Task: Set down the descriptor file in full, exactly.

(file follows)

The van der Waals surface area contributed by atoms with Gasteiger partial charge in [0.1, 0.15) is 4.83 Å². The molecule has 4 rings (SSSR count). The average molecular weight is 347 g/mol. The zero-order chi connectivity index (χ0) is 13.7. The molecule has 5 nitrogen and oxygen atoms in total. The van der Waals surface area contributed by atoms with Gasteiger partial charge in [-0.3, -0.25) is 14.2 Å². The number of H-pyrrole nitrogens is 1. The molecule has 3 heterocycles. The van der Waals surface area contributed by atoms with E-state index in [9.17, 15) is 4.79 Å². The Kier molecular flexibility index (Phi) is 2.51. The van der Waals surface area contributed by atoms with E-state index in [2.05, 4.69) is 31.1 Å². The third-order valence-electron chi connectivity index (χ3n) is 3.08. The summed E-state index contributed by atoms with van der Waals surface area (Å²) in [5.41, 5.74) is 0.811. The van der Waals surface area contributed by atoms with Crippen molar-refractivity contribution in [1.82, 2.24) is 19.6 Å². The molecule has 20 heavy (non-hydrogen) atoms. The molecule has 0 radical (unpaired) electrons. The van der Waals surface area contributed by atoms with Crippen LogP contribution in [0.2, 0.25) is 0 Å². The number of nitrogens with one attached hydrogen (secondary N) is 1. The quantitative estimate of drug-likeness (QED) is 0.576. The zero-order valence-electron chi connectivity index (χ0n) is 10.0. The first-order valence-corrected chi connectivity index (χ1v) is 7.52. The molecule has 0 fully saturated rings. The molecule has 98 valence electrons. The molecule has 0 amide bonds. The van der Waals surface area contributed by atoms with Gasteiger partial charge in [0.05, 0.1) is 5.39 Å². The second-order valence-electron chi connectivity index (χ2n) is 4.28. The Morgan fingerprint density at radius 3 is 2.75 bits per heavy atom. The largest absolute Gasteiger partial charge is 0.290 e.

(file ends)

The van der Waals surface area contributed by atoms with Gasteiger partial charge in [0.1, 0.15) is 4.83 Å². The molecule has 4 rings (SSSR count). The average molecular weight is 347 g/mol. The zero-order chi connectivity index (χ0) is 13.7. The molecule has 5 nitrogen and oxygen atoms in total. The van der Waals surface area contributed by atoms with Gasteiger partial charge in [-0.3, -0.25) is 14.2 Å². The number of H-pyrrole nitrogens is 1. The molecule has 3 heterocycles. The van der Waals surface area contributed by atoms with E-state index in [9.17, 15) is 4.79 Å². The Kier molecular flexibility index (Phi) is 2.51. The van der Waals surface area contributed by atoms with E-state index in [2.05, 4.69) is 31.1 Å². The third-order valence-electron chi connectivity index (χ3n) is 3.08. The summed E-state index contributed by atoms with van der Waals surface area (Å²) in [5.41, 5.74) is 0.811. The van der Waals surface area contributed by atoms with Crippen molar-refractivity contribution in [1.82, 2.24) is 19.6 Å². The molecule has 20 heavy (non-hydrogen) atoms. The molecule has 0 radical (unpaired) electrons. The van der Waals surface area contributed by atoms with Crippen LogP contribution in [0.2, 0.25) is 0 Å². The number of nitrogens with one attached hydrogen (secondary N) is 1. The quantitative estimate of drug-likeness (QED) is 0.576. The zero-order valence-electron chi connectivity index (χ0n) is 10.0. The first-order valence-corrected chi connectivity index (χ1v) is 7.52. The molecule has 0 fully saturated rings. The molecule has 98 valence electrons. The molecule has 0 amide bonds. The van der Waals surface area contributed by atoms with Gasteiger partial charge in [0.05, 0.1) is 5.39 Å². The second-order valence-electron chi connectivity index (χ2n) is 4.28. The Morgan fingerprint density at radius 3 is 2.75 bits per heavy atom. The largest absolute Gasteiger partial charge is 0.290 e.